Travel insurance for El Salvador

From the pyramids of Tazumal to the city streets, protect yourself on your Salvadoran adventure.

Tazumal Mayan ruins, El Salvador

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El Salvador is a country rich in attractions, encompassing scenic beaches, natural wonders and thousands of important colonial and indigenous archaeological sites. While stunning and rich in Spanish colonial history, El Salvador is not without travel risks, so it’s a good idea to pick up a comprehensive travel insurance policy before you leave.

Compare travel insurance plans

Name Product Trip Cancellation Emergency Medical Expenses Baggage Coverage Trip delay
$1,000
$100
Customizable policy that balances basic essentials with premium coverage.
$1,000
$100
Customizable policy designed for families, student organizations and groups of five or more people.
$500,000
Choose from four levels of coverage to get the travel protection you need while travelling as a student.
$100,000
$25,000
$1,000
$800
Comprehensive policy with generous amounts of protection and free coverage for children who travel with a parent or grandparent.
$20,000
$1,000
$600
Annual policy that offers affordable protection, but doesn't include trip cancellation or trip interruption.

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What does travel insurance cover?

Coverage varies from policy to policy, but things to look for include:

  • Medical coverage with evacuation and repatriation. If you get seriously sick or injured in El Salvador, medical resources are sparse outside of the capital city, and you may need to be taken there — or even flown back to the US. If you can get adequate care in El Salvador, you may be required to pay high costs before you can get care unless you have a policy that covers upfront payments.
  • Trip cancellations and delays. If you have to cancel or delay your trip, your insurer can reimburse you.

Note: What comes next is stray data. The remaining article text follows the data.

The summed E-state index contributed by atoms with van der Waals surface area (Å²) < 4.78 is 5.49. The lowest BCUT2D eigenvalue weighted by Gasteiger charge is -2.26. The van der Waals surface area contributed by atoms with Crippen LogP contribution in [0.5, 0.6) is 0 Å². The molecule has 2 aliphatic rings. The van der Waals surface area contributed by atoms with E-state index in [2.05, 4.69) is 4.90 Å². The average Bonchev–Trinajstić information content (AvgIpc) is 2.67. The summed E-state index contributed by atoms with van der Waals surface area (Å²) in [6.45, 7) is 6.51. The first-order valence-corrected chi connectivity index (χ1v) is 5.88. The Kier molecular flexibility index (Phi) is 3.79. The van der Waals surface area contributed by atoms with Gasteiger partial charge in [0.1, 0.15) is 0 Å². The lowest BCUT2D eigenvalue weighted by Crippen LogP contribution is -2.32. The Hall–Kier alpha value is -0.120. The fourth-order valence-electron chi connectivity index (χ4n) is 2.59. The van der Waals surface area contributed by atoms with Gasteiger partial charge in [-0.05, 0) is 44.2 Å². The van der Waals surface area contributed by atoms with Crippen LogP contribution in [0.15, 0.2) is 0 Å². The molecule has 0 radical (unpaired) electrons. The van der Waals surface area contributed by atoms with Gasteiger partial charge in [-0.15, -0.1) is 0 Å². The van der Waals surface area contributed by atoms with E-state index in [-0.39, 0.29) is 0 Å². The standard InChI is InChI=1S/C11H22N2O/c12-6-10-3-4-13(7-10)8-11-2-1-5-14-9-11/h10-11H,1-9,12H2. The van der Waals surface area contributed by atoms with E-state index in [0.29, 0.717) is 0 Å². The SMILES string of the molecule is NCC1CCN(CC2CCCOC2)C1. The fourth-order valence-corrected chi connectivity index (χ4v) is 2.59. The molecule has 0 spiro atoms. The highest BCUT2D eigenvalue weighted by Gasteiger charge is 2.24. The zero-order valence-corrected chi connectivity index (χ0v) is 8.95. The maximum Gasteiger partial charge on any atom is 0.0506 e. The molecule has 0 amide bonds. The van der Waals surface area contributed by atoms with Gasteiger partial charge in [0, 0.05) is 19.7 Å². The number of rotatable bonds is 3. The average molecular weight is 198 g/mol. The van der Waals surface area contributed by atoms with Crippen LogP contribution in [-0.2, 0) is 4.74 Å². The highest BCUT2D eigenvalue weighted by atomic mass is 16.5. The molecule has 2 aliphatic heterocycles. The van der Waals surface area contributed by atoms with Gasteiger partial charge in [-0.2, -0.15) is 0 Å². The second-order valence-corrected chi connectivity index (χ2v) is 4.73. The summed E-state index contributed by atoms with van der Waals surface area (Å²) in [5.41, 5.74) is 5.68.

• Lost or stolen baggage. If the airline loses your luggage or it’s stolen on the way to your hotel, your insurer can reimburse you.

What doesn’t travel insurance cover?

At the time of writing, the US Department of State advises that you reconsider the need to travel to El Salvador due to high crime. The Department of State deems El Salvador a Level 3 country, affecting what your insurer covers. It’s common to see exclusions for political evacuation and repatriation. This means that if there’s a terror attack or a political event that causes violence in the country, your insurer won’t pay to have you evacuated back home.

Other common exclusions include:

  • Getting drunk. If you injure yourself or someone else while drinking or on drugs not prescribed by a doctor, your insurer can deny your claim.
  • Pre-existing medical conditions. If you have a pre-existing medical condition, talk to your insurer before purchasing a policy to find out if you can get coverage.
  • Ignoring local laws. If you intentionally break the laws of El Salvador, your insurer can deny your claim.

Top travel concerns in El Salvador

  • Violence. There are many criminal gangs in El Salvador, and violence is often used with little hesitation. Firearms are common and gangs have even been known to use explosives and carry out terrorist-style attacks. Travelers may be targeted based on perceived wealth, so consider leaving your valuables at home and traveling light.
  • Disease. Dengue fever and other insect-borne diseases, including Zika, are a risk particularly during the wet season from April to November. All travelers should protect themselves from mosquitoes with long sleeves, insect repellent and by sleeping indoors. Infectious diseases are prevalent and travelers should take all necessary precautions, including drinking boiled or bottled water and avoiding ice cubes and undercooked foods.